Applications of health related quality of life (HRQoL) as an intervention impact assessment in the management of hypertension: a systematic review
Akeem, Bolarinwa Oladimeji and Aniema, Essiet Inimfon and Juni, Muhamad Hanafiah and Mohd Zulkefli, Nor Afiah and Md Said, Salmiah and Akande, Tanimola Makanjuola (2015) Applications of health related quality of life (HRQoL) as an intervention impact assessment in the management of hypertension: a systematic review. International Journal of Clinical Medicine Research, 2 (4). pp. 39-48. ISSN 2375-3838
Official URL: http://article.aascit.org/file/pdf/9060793.pdf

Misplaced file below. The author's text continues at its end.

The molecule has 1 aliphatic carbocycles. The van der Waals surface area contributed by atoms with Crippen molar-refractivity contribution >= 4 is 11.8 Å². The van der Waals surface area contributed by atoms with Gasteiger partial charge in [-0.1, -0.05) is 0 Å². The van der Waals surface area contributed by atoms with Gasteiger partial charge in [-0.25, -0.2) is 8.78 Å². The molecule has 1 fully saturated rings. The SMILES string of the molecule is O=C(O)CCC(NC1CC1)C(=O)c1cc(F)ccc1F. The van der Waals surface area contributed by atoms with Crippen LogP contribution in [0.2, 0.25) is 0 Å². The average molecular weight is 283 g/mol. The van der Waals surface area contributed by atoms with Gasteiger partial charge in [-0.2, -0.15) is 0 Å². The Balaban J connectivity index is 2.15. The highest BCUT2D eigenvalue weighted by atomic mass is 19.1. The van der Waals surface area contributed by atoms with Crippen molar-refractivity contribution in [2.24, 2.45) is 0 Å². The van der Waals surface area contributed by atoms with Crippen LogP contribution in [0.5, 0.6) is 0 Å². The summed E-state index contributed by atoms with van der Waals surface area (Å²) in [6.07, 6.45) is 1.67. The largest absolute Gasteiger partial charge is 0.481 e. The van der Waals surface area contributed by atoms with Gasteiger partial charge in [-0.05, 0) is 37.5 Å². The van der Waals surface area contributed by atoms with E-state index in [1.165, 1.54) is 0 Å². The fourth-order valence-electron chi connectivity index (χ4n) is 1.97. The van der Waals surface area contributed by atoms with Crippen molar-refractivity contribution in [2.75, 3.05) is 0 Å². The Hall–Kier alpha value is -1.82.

Introduction: Persons living with hypertension wrestle with the physical, psychological, and social demands of their illness without adequate help or support from medical care. This has buttressed the need to research into the perceptions of patients in the context of their subjective feelings towards their wellbeing. This is termed “health related quality oflife (HRQoL)”. One of the most important goals of all health interventions is to improve the quality of life of persons affected by disease and many researchers had advocated for the need to see health outcome beyond clinical and laboratory parameter alone. Therefore need to study and assess HRQoL as well. This study however set out to review available intervention studies in the scientific literature from 1980 till date (that met the set eligible criteria) and those which employed quality of life as a primary outcome measurement. Methods: The PRISMA and Standard Cochrane Collaboration systematic review techniques were used as guidelines for the review while varieties of online journals, database and library were searched. These yielded over a thousand articles which were screened systematically using stringent eligibility criteria to scale down to 37 articles out of which 6 articles employed intervention as study approach and quality of life as primary outcome measurement. Results: The age range of the participants in the review is between 18 to 80 years. Results revealed that only 4 out of the 6 articles were randomized control trial (RCT) out of which only one was blinded. Four of the studies used SF-36 tool for assessment of HRQoL. Another Four studies reported statistically significant increase in overall HRQoL of intervention group over a control group. Two studies did not analyse significance level. The individual dimensions of HRQoL revealed discrepancies in there viewed articles. Mental health improvement was observed to be the only common improved outcome across the studies. Conclusion: It was concluded that there is still dearth of literature on HRQoL outcome assessment of hypertensive studies. It is suggested that future research on interventional studies should endeavor to use quality of life as a primary or as part of outcome measurements.
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